Saturday, December 11, 2010

WikiLeaks Realities?

Version 0.3

Though I have been following the general topic for a while now, I haven't seen anything like the following obvious analysis.

First, the minor conclusion is that the terrorist win again. Okay, so this line of analysis probably isn't "intuitively obvious to the most casual observer", but follow along. What we know suggests that most or perhaps all of this large document dump originated with a single private in the American military. How is that possible? How could one amateur spy acting alone possibly gather so much sensitive material?

It actually goes back to 9/11. Though the so-called investigations were highly fractured and mostly focused on protecting the incompetent, one of the main conclusions was that our intelligence services failed to connect the dots. In response, we created a system that enabled a lowly private to harvest 250,000 jumbo dots. We already know that a partial response has been to isolate some of the major databases--but that is flopping back towards the situation that allowed the 9/11 attack to succeed. America's so-called homeland security apparatus continues to respond with wild spasms targeted against the LAST perceived threat--and the terrorists win. (At least the last counter-terror spasm required them to buy a couple of cheap printers, but we are handling this one all by ourselves.)

Second is actually more serious. Remember that this rather massive information leak was the action of one low-ranked minor clerk. It's hard to even regard him as a spy. Now if this amateur could harvest so much information working on his own, imagine what must have been going on with the professional spies with the backing of their respective national governments. The two differences are that they probably harvested much more information and that they didn't send any copies to WikiLeaks. I have no evidence--but I bet the damage is vastly more serious, and it would certainly explain a lot of what has been going on recently, including some of the Chinese government maneuvers that had seemed somewhat mysterious.

Third, we get to the minor topic, but the main aspect if you look at the actual mainstream news. That's the aggressive, vindictive, and personal attacks on WikiLeaks, especially on the person of Julian Assange, who I predict is about to become a non-person. Actually, there is a significant aspect here, though you wouldn't notice it from the mainstream media news coverage. That's the determination to attack journalism and freedom of speech. Little late there, since they're both already essentially dead spirits, especially in America.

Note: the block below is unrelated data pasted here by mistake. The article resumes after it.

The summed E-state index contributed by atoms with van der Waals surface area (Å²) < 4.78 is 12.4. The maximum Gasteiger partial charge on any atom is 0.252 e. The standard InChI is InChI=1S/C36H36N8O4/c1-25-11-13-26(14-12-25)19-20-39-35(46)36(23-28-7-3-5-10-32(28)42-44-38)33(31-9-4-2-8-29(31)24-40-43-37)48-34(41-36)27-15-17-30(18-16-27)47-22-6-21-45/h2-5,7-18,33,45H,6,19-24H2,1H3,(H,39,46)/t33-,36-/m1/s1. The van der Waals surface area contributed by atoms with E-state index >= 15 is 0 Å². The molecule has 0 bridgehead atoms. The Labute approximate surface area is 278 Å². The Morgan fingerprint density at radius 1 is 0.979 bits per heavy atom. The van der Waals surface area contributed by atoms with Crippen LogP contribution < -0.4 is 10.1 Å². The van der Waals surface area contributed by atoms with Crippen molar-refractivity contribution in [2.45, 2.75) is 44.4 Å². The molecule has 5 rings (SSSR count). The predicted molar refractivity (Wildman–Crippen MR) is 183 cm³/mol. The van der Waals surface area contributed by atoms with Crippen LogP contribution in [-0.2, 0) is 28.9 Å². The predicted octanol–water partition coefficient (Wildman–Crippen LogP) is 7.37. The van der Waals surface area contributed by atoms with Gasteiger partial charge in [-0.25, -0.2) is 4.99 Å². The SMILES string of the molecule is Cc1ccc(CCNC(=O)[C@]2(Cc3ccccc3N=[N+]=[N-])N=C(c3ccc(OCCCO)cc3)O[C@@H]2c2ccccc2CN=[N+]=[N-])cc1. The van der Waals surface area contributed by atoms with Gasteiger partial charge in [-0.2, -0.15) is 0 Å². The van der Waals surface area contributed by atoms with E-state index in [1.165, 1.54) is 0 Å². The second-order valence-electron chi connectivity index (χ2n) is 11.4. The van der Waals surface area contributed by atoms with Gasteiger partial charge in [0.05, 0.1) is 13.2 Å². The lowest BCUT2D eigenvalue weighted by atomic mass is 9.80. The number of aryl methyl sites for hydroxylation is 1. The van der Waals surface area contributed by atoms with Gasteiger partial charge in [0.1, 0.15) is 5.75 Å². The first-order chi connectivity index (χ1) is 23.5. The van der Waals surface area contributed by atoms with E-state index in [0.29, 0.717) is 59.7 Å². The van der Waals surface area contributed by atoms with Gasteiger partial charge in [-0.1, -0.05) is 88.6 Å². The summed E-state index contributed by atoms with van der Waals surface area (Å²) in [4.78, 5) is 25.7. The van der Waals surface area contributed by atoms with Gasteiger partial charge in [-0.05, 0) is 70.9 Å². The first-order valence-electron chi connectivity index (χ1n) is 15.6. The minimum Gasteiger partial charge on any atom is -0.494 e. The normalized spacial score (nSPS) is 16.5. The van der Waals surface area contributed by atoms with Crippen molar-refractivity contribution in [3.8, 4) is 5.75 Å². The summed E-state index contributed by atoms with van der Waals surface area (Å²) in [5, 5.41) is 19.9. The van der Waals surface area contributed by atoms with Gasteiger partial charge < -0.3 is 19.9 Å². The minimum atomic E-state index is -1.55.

One more compound prediction. When they finally get around to analyzing it, almost all of the information that WikiLeaks has exposed will be judged harmless and mindlessly overclassified, with a small fraction that had legitimate grounds for secrecy and a much tinier fraction that was legitimately dangerous if revealed. My guess would be something like 99% to 1% to 0.1% based on the discussions so far. They've been desperately fishing for that tiny fraction of really dangerous stuff. I would be utterly astounded if the first category was less than 90%.

Maybe there's a solution down the road. Maybe the entire notion of secrecy is collapsing. There is some technical evidence that it's becoming more and more difficult to control information. However, an alternative outcome will be privacy as the ultimate privilege of the rich and powerful. The rest of us peasants may spend our entire lives under the microscope...


shanen said...

Though I disagree strongly with the Libertarians, Ron Paul is the first person I've heard of to ask some similar questions about this situation. This is the list I obtained from (but two levels from Google)]

Number 1: Do the America People deserve know the truth regarding the ongoing wars in Iraq, Afghanistan, Pakistan, and Yemen?

Number 2: Could a larger question be how can an army private access so much secret information?

Number 3: Why is the hostility directed at Assange, the publisher, and not at our government's failure to protect classified information?

Number 4: Are we getting our money's worth of the 80 billion dollars per year spent on intelligence gathering?

Number 5: Which has resulted in the greatest number of deaths: lying us into war or WikiLeaks revelations or the release of the Pentagon Papers?

Number 6: If Assange can be convicted of a crime for publishing information that he did not steal, what does this say about the future of the First Amendment and the independence of the Internet?

Number 7: Could it be that the real reason for the near universal attacks on WikiLeaks is more about secretly maintaining a seriously flawed foreign policy of empire than it is about national security?

Number 8: Is there not a huge difference between releasing secret information to help the enemy in a time of declared war, which is treason, and the releasing of information to expose our government lies that promote secret wars, death, and corruption?

Number 9: Was it not once considered patriotic to stand up to our government when it is wrong?

shanen said...

One more quick thought on the topic:

Bad: China censoring the Internet regarding news of a Nobel Peace Prize for a dissident. What a shame that he's in jail!

Good: The US censoring the Internet regarding news of lies and deception by governments and corporations. Sure is great he's in jail!

That stink is the odor of raging hypocrisy.


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As a blogger from before there were blogs, I've concluded what I write is of little interest to the reading public. My current approach is to treat these blogs as notes, with the maturity indicated by the version number. If reader comments show interest, I will probably add some flesh to the skeletons...